She felt like an outsider who didn’t fit in with Southern ladies—that is until, after studying us, she finally figured us out. “All you have to do,” she told me, “is say two things: ‘How’s yo’ momma?’ and ‘Love yo’ hair’.”
The quietest inch isn’t a sound vacuum. It represents a place with a minimum of human-made noise. The discipline of acoustic ecology, which is dedicated to understanding the natural sounds that come through loud and clear when we're not around, outlines an important distinction between sound and noise. The blip of water droplets from a forest canopy? Sound. The tinny din of Taylor Swift through smartphone speakers? Noise.
Chilled, Tom Jackson’s enthralling history of how refrigeration changed the world, takes us from Mesopotamian ice-houses to the Large Hadron Collider It’s a fascinating journey and Jackson conducts it in the manner of a wizard. From heat-pumps we whisk in a flash to 18th-century BC Terqa, on the west bank of the Euphrates, where the new king Zimri-lim sets about building an ice-house. We race, shivering and sweltering by turns, around the ancient world, to fifth-century BC Persia, to Egypt, from stone jars in water-pits to ceramic pots standing in kraters of snow (and, incidentally, giving sense to the naming of sorbet). Cold — colder than it should be — is always, in this narrative, as magical as Kubla Khan’s ‘sunny pleasure-dome with caves of ice’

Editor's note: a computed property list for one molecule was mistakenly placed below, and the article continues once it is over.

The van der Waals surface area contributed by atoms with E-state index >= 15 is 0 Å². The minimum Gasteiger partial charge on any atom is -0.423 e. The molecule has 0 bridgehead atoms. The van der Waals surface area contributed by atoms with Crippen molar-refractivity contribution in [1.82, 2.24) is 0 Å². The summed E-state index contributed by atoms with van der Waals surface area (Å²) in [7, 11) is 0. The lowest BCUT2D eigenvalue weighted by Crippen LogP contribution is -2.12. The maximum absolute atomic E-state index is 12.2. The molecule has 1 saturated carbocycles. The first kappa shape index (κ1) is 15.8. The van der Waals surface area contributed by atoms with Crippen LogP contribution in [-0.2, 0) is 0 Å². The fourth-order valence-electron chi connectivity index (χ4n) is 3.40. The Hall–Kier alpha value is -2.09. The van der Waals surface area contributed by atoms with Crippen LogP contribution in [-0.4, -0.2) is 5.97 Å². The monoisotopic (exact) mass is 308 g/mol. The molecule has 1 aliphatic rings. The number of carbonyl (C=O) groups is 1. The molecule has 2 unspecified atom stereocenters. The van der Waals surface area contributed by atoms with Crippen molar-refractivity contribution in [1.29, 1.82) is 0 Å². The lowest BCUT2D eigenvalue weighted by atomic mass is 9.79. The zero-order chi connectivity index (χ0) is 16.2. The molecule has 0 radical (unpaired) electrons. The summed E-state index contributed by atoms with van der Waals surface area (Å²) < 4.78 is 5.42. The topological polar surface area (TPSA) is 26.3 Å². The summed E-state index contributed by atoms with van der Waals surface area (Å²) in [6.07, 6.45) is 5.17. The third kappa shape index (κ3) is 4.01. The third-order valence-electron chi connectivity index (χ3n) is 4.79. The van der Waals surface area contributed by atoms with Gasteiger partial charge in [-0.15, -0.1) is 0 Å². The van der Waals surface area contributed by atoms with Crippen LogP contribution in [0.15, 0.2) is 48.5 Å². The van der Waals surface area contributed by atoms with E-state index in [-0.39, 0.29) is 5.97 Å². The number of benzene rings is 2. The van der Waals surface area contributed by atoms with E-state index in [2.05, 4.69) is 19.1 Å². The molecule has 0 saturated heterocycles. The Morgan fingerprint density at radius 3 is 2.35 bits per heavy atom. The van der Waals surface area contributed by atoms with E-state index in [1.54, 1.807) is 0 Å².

GravityLight is unique - it doesn't need batteries or sunlight and costs nothing to run. GravityLight provides:Instant light, any time. It takes just a few seconds to lift the weight that powers GravityLight. There's no need to charge in advance, it's ready when you need it. With no running costs. Meaning that GravityLight pays for itself within weeks of switching from a kerosene lamp.Posted by Jill Fallon at August 10, 2015 10:23 AM | Permalink